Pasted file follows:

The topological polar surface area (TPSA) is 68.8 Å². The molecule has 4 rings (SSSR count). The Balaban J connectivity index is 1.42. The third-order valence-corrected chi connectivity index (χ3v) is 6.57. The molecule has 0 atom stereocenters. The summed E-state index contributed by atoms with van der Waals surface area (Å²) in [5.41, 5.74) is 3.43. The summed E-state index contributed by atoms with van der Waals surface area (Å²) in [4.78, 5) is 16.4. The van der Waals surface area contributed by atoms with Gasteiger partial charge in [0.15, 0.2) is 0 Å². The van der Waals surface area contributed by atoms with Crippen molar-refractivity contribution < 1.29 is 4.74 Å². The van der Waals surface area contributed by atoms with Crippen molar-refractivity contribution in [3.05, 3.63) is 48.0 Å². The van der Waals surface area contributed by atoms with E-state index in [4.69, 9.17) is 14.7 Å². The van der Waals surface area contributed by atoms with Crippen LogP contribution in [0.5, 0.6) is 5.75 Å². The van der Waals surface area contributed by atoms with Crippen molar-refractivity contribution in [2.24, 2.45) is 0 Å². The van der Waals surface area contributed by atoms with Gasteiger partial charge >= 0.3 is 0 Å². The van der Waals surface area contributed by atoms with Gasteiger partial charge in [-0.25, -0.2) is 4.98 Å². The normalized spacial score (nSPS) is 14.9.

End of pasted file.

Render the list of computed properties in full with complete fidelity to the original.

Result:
The topological polar surface area (TPSA) is 68.8 Å². The molecule has 4 rings (SSSR count). The Balaban J connectivity index is 1.42. The third-order valence-corrected chi connectivity index (χ3v) is 6.57. The molecule has 0 atom stereocenters. The summed E-state index contributed by atoms with van der Waals surface area (Å²) in [5.41, 5.74) is 3.43. The summed E-state index contributed by atoms with van der Waals surface area (Å²) in [4.78, 5) is 16.4. The van der Waals surface area contributed by atoms with Gasteiger partial charge in [0.15, 0.2) is 0 Å². The van der Waals surface area contributed by atoms with Crippen molar-refractivity contribution < 1.29 is 4.74 Å². The van der Waals surface area contributed by atoms with Crippen molar-refractivity contribution in [3.05, 3.63) is 48.0 Å². The van der Waals surface area contributed by atoms with E-state index in [4.69, 9.17) is 14.7 Å². The van der Waals surface area contributed by atoms with Crippen LogP contribution in [0.5, 0.6) is 5.75 Å². The van der Waals surface area contributed by atoms with Crippen molar-refractivity contribution in [2.24, 2.45) is 0 Å². The van der Waals surface area contributed by atoms with Gasteiger partial charge >= 0.3 is 0 Å². The van der Waals surface area contributed by atoms with Gasteiger partial charge in [-0.25, -0.2) is 4.98 Å². The normalized spacial score (nSPS) is 14.9.